Question: Andi Raelert is one and a half years older than you and ranked second at the triathlon world championships on Hawaii this year. Did you not think: Oh man, could I still have gone a little further?

Faris: I probably wouldn't have managed to secure second place, but making it into the top ten would have been possible. What Andi achieved here was very, very impressive. At my last contest in Texas he also retired. We talked for a long time and he still tried to convince me, just like a lot of other people, to keep going.
Everyone wanted to blame my retirement plans on that bad race. But I knew that I meant it. Originally I planned to retire when I turn 39, in two years from now. But I have been thinking about the end of my career for some time since it's quite a life-changing experience. You've got to reinvent yourself after this. It's not like I'm 60, retiring and not doing anything anymore. I can't sit at home on my patio all the time, watching the grass grow.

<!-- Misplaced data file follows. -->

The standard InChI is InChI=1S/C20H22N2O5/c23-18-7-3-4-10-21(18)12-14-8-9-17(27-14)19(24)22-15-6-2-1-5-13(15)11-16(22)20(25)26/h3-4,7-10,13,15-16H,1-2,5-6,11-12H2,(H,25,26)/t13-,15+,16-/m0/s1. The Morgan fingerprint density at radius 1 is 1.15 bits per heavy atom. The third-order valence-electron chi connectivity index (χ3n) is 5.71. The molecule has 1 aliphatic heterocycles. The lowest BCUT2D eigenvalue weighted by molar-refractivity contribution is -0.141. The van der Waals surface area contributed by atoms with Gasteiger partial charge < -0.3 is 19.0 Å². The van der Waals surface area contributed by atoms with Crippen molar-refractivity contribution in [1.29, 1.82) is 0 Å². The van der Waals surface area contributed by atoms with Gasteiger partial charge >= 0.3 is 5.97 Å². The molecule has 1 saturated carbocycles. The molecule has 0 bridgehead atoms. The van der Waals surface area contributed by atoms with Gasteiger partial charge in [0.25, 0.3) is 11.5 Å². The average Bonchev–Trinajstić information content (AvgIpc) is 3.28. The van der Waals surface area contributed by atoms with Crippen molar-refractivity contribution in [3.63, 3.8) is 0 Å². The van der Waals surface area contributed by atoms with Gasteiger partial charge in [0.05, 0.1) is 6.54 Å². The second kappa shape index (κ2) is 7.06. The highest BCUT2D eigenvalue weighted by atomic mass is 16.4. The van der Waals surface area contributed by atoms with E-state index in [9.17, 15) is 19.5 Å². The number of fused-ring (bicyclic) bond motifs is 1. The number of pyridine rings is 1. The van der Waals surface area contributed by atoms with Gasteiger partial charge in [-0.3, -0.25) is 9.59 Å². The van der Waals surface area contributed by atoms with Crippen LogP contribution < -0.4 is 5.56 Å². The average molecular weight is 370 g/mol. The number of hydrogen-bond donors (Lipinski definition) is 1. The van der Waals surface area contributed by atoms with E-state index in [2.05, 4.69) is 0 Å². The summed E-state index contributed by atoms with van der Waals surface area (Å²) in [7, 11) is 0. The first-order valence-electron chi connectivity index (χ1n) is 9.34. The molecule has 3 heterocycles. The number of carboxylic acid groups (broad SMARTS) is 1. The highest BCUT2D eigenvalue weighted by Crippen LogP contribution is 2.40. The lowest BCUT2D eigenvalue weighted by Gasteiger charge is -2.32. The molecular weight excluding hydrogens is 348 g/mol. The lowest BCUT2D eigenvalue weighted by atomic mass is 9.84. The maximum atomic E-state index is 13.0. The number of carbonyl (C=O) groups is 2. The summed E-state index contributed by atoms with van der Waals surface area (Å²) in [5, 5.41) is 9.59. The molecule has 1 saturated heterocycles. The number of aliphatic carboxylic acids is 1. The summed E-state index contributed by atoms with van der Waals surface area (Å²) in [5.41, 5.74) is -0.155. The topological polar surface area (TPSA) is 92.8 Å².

Question: Since then what does a normal day look like for you?

Faris: Of course our son plays an important role. I drop him at his nanny's in the morning and try to spend a lot of time with him in the afternoon. Apart from that I exercise a lot and take care of things at home. In the evening I then also enjoy sitting down in front of a television, not having to train until late at night anymore.

Question: What are your plans for the future?

Faris: I am currently already working for a triathlete as a coach. As of now, I don't want to coach 20 athletes, but I'd love to take on one or two more.

Question: And when are you planning to go on your next beach vacation in Hawaii – without your triathlon trunks?

Faris: (laughing) This was my first year not visiting Hawaii and I was quite happy about it. Most of the time we just took part in the contest and flew straight back home. But the whole archipelago is actually so beautiful that you could easily spent more time there. I could actually see myself vacationing on Hawaii.